The limited information given in these three reports represents all the knowledge we currently have about e-cigarettes. This may be one reason why the battle in the United States between the FDA and e-cigarette manufacturers has been so heated. In the past year the FDA has detained or blocked numerous e-cigarette shipments at the US border because the devices have been classified as an unapproved drug or device, yet they remain available to consumers online and at shopping mall kiosks. The legal and political issues are thorny, and companies importing e-cigarettes have challenged the FDA’s basic jurisdiction to regulate e-cigarettes and are seeking a preliminary injunction requiring the FDA to allow their distribution. On the other hand, the companies have not submitted applications to the FDA for approval of their products, which would require data showing that e-cigarettes are safe and effective. To the best of our knowledge e-cigarettes are not regulated in the European Union, and the European Centre for Disease Prevention and Control has not released any germane reports.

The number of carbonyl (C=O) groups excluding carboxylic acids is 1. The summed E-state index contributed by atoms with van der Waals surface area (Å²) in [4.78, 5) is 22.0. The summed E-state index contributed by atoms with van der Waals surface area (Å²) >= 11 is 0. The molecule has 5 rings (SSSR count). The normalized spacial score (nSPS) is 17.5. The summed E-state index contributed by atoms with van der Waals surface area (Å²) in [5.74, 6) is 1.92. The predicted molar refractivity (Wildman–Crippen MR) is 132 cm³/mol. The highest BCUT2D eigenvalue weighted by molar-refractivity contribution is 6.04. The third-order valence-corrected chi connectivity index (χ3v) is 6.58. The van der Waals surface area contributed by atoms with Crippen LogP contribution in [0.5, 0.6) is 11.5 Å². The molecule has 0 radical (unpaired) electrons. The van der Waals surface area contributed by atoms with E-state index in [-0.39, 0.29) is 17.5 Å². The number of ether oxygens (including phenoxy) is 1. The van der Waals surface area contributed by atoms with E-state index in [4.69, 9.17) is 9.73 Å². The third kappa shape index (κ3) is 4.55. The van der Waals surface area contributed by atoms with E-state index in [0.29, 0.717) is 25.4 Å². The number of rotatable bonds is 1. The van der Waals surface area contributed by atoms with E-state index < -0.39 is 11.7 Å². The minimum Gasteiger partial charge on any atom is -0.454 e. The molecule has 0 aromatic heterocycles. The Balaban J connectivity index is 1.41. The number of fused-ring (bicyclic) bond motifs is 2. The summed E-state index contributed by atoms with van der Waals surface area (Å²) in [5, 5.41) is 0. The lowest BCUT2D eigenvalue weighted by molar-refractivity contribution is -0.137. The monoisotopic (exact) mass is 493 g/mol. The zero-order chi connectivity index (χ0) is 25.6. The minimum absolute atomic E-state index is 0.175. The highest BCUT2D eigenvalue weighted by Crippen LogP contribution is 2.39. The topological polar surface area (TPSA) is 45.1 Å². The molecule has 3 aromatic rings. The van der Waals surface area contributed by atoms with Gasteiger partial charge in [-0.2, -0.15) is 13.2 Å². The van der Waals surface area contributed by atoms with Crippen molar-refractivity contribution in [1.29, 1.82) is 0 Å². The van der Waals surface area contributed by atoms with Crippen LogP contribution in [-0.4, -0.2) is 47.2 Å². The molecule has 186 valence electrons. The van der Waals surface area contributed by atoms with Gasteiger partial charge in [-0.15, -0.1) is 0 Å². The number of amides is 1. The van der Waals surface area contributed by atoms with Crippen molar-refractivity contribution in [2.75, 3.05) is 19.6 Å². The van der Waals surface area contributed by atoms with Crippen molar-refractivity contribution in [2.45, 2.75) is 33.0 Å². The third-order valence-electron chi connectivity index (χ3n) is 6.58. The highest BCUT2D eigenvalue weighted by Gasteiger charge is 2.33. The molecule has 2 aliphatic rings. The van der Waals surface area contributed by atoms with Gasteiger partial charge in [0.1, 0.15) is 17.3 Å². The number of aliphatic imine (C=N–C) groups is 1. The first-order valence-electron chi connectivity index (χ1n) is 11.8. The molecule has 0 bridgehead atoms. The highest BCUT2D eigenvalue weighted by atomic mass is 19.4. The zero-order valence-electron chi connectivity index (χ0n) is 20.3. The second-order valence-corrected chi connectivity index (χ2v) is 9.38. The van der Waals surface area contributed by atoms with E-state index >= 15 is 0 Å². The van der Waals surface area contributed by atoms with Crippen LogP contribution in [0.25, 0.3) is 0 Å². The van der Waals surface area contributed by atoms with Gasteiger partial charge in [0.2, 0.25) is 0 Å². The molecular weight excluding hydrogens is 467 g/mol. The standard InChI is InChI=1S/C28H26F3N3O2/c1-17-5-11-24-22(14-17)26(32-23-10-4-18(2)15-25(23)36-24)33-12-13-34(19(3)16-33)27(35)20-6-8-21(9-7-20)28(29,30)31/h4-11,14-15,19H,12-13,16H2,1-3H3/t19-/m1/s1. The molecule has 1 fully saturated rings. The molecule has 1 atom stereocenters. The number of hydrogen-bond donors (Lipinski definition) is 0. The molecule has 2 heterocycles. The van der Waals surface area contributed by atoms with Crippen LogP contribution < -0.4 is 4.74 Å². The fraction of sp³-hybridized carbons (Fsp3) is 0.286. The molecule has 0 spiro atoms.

Alternative smoking strategies aimed at reducing the threat to public health caused by the tobacco epidemic are always welcome.6 However, the design, implementation, and commercialisation of strategies must adhere to appropriate regulations to protect the health of consumers. To date, our knowledge about the acute and long term effects of e-cigarette use is, at best, very limited. The scarce evidence indicates the existence of various toxic and carcinogenic compounds, albeit in possibly much smaller concentrations than in traditional cigarettes.

    However, the quality control processes used in the manufacture of e-cigarettes seem to be largely unsuitable given the variability in the concentrations of compounds even in e-cigarettes of the same label. Thus the reports from FDA, HNZ, and Demokritos cannot be used to draw any conclusions or inferences about potential effects on health. More rigorous chemical analyses are needed, followed by extensive research involving animal studies and, finally, clinical trials in humans. Until these crucial implementation stages are completed, physicians and other healthcare professionals must inform consumers of the probable fallaciousness of the claims of manufacturers of e-cigarettes.

    Notes

    Cite this as: BMJ 2010;340:c311

    Footnotes

    • ADF has been supported in part by funding from the European Union Seventh Framework Programme (FP7-PEOPLE-IRG-2008 grant No 239521).

    References